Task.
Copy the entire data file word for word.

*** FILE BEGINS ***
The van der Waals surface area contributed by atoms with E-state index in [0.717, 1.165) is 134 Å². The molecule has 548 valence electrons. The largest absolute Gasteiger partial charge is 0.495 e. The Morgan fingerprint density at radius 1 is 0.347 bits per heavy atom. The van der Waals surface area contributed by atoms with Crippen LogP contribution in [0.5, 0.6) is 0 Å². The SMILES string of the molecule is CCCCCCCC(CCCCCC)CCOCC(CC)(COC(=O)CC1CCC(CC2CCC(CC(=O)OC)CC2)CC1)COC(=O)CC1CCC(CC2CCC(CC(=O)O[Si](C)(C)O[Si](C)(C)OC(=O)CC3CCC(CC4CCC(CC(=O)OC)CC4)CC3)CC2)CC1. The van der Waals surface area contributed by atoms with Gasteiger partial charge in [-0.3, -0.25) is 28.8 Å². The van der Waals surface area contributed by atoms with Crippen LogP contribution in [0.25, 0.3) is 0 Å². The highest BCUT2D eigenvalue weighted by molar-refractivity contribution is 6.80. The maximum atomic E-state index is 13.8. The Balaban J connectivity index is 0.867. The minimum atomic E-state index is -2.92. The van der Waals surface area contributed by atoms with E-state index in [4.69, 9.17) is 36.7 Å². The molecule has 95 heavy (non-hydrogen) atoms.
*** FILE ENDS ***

The van der Waals surface area contributed by atoms with E-state index in [0.717, 1.165) is 134 Å². The molecule has 548 valence electrons. The largest absolute Gasteiger partial charge is 0.495 e. The Morgan fingerprint density at radius 1 is 0.347 bits per heavy atom. The van der Waals surface area contributed by atoms with Crippen LogP contribution in [0.5, 0.6) is 0 Å². The SMILES string of the molecule is CCCCCCCC(CCCCCC)CCOCC(CC)(COC(=O)CC1CCC(CC2CCC(CC(=O)OC)CC2)CC1)COC(=O)CC1CCC(CC2CCC(CC(=O)O[Si](C)(C)O[Si](C)(C)OC(=O)CC3CCC(CC4CCC(CC(=O)OC)CC4)CC3)CC2)CC1. The van der Waals surface area contributed by atoms with Gasteiger partial charge in [-0.3, -0.25) is 28.8 Å². The van der Waals surface area contributed by atoms with Crippen LogP contribution in [0.25, 0.3) is 0 Å². The highest BCUT2D eigenvalue weighted by molar-refractivity contribution is 6.80. The maximum atomic E-state index is 13.8. The Balaban J connectivity index is 0.867. The minimum atomic E-state index is -2.92. The van der Waals surface area contributed by atoms with E-state index in [4.69, 9.17) is 36.7 Å². The molecule has 95 heavy (non-hydrogen) atoms.